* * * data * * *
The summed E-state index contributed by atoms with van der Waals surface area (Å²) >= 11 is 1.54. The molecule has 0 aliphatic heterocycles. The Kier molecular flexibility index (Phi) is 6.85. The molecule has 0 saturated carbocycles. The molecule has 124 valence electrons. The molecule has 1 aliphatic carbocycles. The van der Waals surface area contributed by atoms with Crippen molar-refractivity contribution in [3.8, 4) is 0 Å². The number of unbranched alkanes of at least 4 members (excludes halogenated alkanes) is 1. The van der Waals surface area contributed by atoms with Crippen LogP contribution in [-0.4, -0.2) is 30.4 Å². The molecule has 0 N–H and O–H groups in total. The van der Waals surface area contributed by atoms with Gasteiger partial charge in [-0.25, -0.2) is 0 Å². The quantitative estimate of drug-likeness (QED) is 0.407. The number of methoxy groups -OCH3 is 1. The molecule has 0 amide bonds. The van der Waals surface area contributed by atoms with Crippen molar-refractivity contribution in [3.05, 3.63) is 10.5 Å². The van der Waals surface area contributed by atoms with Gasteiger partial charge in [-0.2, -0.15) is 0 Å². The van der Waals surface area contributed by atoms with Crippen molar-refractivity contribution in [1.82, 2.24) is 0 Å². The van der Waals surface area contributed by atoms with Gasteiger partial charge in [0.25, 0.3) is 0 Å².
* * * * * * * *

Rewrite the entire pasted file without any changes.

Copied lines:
The summed E-state index contributed by atoms with van der Waals surface area (Å²) >= 11 is 1.54. The molecule has 0 aliphatic heterocycles. The Kier molecular flexibility index (Phi) is 6.85. The molecule has 0 saturated carbocycles. The molecule has 124 valence electrons. The molecule has 1 aliphatic carbocycles. The van der Waals surface area contributed by atoms with Crippen molar-refractivity contribution in [3.8, 4) is 0 Å². The number of unbranched alkanes of at least 4 members (excludes halogenated alkanes) is 1. The van der Waals surface area contributed by atoms with Crippen LogP contribution in [-0.4, -0.2) is 30.4 Å². The molecule has 0 N–H and O–H groups in total. The van der Waals surface area contributed by atoms with Gasteiger partial charge in [-0.25, -0.2) is 0 Å². The quantitative estimate of drug-likeness (QED) is 0.407. The number of methoxy groups -OCH3 is 1. The molecule has 0 amide bonds. The van der Waals surface area contributed by atoms with Crippen molar-refractivity contribution in [3.05, 3.63) is 10.5 Å². The van der Waals surface area contributed by atoms with Gasteiger partial charge in [-0.2, -0.15) is 0 Å². The van der Waals surface area contributed by atoms with Crippen molar-refractivity contribution in [1.82, 2.24) is 0 Å². The van der Waals surface area contributed by atoms with Gasteiger partial charge in [0.25, 0.3) is 0 Å².